\kˈɒnstəbə͡l], \kˈɒnstəbəl], \k_ˈɒ_n_s_t_ə_b_əl]\
Definitions of CONSTABLE
- 2006 - WordNet 3.0
- 2011 - English Dictionary Database
- 2010 - New Age Dictionary Database
- 2010 - Legal Glossary Database
- 1919 - The Winston Simplified Dictionary
- 1899 - The american dictionary of the english language.
- 1919 - The Concise Standard Dictionary of the English Language
- 1894 - The Clarendon dictionary
- 1914 - Nuttall's Standard dictionary of the English language
- 1874 - Etymological and pronouncing dictionary of the English language
- 1871 - The Cabinet Dictionary of the English Language
- 1790 - A Complete Dictionary of the English Language
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By Oddity Software
By Oddity Software
By William Dodge Lewis, Edgar Arthur Singer
By Daniel Lyons
By James Champlin Fernald
By William Hand Browne, Samuel Stehman Haldeman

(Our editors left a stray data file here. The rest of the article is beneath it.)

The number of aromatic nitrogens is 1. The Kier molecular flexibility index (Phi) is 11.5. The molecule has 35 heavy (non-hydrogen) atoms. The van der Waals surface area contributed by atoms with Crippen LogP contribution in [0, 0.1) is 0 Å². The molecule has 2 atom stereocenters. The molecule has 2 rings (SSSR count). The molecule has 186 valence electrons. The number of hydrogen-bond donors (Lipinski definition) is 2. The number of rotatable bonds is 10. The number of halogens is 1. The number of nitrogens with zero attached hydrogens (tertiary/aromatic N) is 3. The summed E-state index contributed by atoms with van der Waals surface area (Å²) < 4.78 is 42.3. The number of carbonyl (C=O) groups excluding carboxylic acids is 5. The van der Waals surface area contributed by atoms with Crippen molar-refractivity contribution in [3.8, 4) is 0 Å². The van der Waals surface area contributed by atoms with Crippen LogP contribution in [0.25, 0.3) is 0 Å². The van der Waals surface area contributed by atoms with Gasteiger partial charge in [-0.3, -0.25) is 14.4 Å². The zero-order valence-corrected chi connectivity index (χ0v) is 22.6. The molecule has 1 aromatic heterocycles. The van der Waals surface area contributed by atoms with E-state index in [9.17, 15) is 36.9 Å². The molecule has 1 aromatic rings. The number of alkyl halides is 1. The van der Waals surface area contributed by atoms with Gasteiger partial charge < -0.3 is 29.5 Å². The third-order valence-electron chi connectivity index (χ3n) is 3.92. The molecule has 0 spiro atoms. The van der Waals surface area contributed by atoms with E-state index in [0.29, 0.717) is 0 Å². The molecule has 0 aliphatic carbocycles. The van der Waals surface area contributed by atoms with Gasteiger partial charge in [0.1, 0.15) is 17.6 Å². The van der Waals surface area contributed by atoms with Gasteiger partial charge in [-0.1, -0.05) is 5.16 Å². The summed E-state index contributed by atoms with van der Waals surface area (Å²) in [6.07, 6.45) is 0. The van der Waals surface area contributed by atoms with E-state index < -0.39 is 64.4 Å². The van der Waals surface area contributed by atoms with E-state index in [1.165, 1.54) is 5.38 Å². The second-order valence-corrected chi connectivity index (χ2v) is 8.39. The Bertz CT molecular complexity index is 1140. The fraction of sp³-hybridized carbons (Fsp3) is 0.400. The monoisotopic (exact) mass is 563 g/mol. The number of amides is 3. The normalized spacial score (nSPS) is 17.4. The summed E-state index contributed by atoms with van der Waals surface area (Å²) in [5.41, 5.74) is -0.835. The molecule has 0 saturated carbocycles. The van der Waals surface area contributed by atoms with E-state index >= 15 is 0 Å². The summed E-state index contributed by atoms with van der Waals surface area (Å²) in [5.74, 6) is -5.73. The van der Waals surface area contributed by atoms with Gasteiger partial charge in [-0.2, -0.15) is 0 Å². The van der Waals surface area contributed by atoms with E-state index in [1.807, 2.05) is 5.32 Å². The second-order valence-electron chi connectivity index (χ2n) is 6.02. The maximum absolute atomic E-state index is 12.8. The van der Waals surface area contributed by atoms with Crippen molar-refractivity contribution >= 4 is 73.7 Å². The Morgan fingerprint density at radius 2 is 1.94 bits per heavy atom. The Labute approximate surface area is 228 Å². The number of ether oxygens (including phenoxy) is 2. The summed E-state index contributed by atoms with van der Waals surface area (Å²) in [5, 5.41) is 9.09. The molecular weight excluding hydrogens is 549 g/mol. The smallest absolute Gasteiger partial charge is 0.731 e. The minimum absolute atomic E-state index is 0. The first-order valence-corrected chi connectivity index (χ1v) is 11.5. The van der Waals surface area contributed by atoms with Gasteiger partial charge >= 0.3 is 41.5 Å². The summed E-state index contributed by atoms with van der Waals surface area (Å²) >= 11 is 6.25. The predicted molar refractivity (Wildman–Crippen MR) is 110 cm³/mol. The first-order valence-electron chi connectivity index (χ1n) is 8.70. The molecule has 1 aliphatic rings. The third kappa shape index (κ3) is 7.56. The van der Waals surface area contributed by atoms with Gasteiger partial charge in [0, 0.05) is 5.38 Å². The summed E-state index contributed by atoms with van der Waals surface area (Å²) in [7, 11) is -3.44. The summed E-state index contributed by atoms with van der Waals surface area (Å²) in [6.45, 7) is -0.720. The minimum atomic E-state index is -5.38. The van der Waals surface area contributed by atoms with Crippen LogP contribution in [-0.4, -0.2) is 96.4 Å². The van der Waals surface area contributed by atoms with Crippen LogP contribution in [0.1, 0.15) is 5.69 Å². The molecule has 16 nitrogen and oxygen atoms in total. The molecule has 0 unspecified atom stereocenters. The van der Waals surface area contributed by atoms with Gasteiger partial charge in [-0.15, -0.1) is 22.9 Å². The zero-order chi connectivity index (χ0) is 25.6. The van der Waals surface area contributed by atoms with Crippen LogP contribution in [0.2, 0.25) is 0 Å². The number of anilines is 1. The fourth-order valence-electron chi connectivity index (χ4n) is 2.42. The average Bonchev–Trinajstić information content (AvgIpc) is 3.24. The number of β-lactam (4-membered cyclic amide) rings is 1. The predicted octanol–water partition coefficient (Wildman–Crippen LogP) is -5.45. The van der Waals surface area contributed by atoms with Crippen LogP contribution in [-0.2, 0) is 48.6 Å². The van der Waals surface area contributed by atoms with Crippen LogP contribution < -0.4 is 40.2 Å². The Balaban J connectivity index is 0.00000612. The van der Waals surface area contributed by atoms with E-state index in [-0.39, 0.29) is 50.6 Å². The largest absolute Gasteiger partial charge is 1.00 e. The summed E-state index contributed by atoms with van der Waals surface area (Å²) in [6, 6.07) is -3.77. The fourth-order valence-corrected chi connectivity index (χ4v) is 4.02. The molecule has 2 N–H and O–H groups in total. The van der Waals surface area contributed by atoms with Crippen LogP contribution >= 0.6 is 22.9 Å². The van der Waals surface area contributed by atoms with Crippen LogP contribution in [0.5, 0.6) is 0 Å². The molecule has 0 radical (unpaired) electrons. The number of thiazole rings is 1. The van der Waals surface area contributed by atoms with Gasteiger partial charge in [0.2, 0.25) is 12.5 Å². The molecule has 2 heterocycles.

An officer charged with the preservation of the peace; in the middle ages, a high state functionary. In England, high constables and petty constables, constables invested with the power of arresting and imprisoning, and of breaking open houses; also with powers to execute civil as well as criminal processes, and levy executions, though criminal processes, and levy exceutions, though criminal processes are now generally executed by the police force of the county. A special constable, one appointed to act on special emergencies, as when the public peace is endangered.
By Nuttall, P.Austin.
By Stormonth, James, Phelp, P. H.
Word of the day
- a threadlike extension of nerve cell Slender processes of neurons, especially the prolonged axons that conduct nerve impulses. One units trunk; it is axis process a neuron and medullated, i. e. white substance Schwann (myelin), medullated; either the medullated non-axis-cylinder or may not be surrounded by primitive sheath neurilemma, so that there are four forms of nerve-fibers.